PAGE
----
With the University of Strasbourg, an industrialist is launching solar glass with promising qualities.
“We all have in our house a wall in the sun that will be for nothing! ". This wall, Jean-Marc Robin intends to use it. By replacing it with insulating glass, coupled with a solar energy capture system to produce hot water! Nothing to do with the traditional opaque sensors fixed until then on the roof. The idea has been developed for four years by this industrialist, in partnership with research teams from the National Institute of Applied Sciences (INSA) in Strasbourg. (formerly ENSAIS)
Solar energy has been around for twenty years. The basic technique has ultimately changed little. Today, we simply manage to capture more and more energy and lose less and less, ”explains Jean-Marc Robin.
Transparent on 40% of the surface
Transparency and isolation are the keys to innovation which is now entering the commercialization phase. It comes in the form of a classic window, cut however in extra-white glass, in front of which runs a copper coil hidden behind dark colored fins. At the rear, reflective silver strips further increase the productivity of the system. A heat transfer fluid circulates in the network which, by heat exchange, then makes it possible to heat the water intended to temper the interior of the dwelling.
»The fins, combined with the metal bands, provide 95% absorption of solar energy. »They also play the role of solar shading. “Compared to conventional glazing, the amount of sunshine is generally such that you cannot stick to it. There, the radiation is very attenuated. »While maintaining transparency over 40% of the surface! “In addition, we increase the brightness at the back of the room. "
Conversely, the high quality of insulation chosen for the glazing, prevents heat loss to the outside and provides protection identical to that of a wall.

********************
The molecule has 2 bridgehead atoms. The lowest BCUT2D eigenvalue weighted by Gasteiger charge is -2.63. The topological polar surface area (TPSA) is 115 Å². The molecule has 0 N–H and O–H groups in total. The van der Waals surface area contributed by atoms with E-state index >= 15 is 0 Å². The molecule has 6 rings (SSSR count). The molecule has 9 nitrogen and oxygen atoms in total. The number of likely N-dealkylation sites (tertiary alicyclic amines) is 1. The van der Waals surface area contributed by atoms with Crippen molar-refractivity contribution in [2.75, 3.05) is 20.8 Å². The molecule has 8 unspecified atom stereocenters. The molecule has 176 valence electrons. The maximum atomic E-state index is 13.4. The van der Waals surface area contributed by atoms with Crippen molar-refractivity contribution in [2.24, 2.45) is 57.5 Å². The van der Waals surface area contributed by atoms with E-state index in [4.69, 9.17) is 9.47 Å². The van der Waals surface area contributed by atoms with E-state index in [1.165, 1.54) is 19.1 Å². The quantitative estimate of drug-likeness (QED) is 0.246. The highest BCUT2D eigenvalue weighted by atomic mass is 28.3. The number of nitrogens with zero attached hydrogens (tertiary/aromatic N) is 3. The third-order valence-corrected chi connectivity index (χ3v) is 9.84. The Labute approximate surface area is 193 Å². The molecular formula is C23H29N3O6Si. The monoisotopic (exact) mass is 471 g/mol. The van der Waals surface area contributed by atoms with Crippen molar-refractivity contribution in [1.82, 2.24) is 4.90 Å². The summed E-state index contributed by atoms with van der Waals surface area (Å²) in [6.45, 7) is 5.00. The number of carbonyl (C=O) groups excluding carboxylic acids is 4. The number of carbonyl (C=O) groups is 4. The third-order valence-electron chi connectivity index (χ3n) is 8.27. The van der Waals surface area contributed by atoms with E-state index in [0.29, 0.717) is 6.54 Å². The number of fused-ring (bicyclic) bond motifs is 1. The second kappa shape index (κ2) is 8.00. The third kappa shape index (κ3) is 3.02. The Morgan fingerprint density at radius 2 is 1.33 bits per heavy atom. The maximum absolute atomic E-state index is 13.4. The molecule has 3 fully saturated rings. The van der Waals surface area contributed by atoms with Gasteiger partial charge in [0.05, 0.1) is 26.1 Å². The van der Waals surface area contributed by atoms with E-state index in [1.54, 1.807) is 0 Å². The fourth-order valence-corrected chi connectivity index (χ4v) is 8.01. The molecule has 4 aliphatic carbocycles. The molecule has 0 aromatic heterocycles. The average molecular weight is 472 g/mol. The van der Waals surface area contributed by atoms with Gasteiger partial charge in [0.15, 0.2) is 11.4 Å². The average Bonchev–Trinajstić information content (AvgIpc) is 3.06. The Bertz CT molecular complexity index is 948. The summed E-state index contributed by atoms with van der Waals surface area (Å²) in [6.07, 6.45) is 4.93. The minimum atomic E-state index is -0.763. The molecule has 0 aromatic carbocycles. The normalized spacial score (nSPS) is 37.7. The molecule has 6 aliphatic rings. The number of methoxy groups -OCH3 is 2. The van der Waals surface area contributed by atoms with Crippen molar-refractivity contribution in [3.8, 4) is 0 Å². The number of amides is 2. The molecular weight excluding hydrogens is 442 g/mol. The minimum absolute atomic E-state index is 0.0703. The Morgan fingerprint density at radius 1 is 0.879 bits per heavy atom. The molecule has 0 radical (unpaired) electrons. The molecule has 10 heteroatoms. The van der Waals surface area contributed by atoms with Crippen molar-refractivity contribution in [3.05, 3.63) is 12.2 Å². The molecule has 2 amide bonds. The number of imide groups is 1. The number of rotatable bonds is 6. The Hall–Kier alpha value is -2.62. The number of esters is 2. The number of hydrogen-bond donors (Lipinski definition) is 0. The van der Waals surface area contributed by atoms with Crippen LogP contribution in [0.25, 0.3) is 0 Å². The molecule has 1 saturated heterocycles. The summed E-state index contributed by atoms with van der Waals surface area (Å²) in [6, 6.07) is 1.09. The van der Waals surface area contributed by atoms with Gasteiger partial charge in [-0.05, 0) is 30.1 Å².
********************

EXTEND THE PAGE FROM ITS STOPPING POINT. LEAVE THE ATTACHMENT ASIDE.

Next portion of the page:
30% of energy requirements covered
For now, the device is installed on the Climatherm platform at INSA Strasbourg, where it is being tested under the authority of Bernard Flament, doctor in energy. Its development has benefited from aid from Anvar and the Alsace region. Because the market is promising. In the public sector, but also with individuals. It must be said that the performance of the system is something to dream of. »In a so-called low-energy house, that is to say one which consumes less than 6 liters of fuel per m2 per year, we can consider that a solar glazing of 10 m2 covers 30% of the energy needs. »For an installation cost between 900 to 1100 € per m2.
Jean-Marc Robin is particularly cautious about the time needed to amortize the cost of the installation, "probably of the order of ten years". With the unknown price evolution curves for traditional non-renewable energies.
A research center in Friborg, another in Stuttgart, validated the project, which was based on readings from the Nancy weather station. We know that the region does not shine by the quality of its sunshine!
Yet solar glass has kept its promises. Moreover, Jean-Marc Robin confides that he is in contact with public collective housing organizations in the sector, where his invention could well find outlets.
according to the Republican East of 07/03/05
Contact: Jean-Marc Robin, INSA Strasbourg, 24, Bld Victory, 67084 Strasbourg. E-mail: firstname.lastname@example.org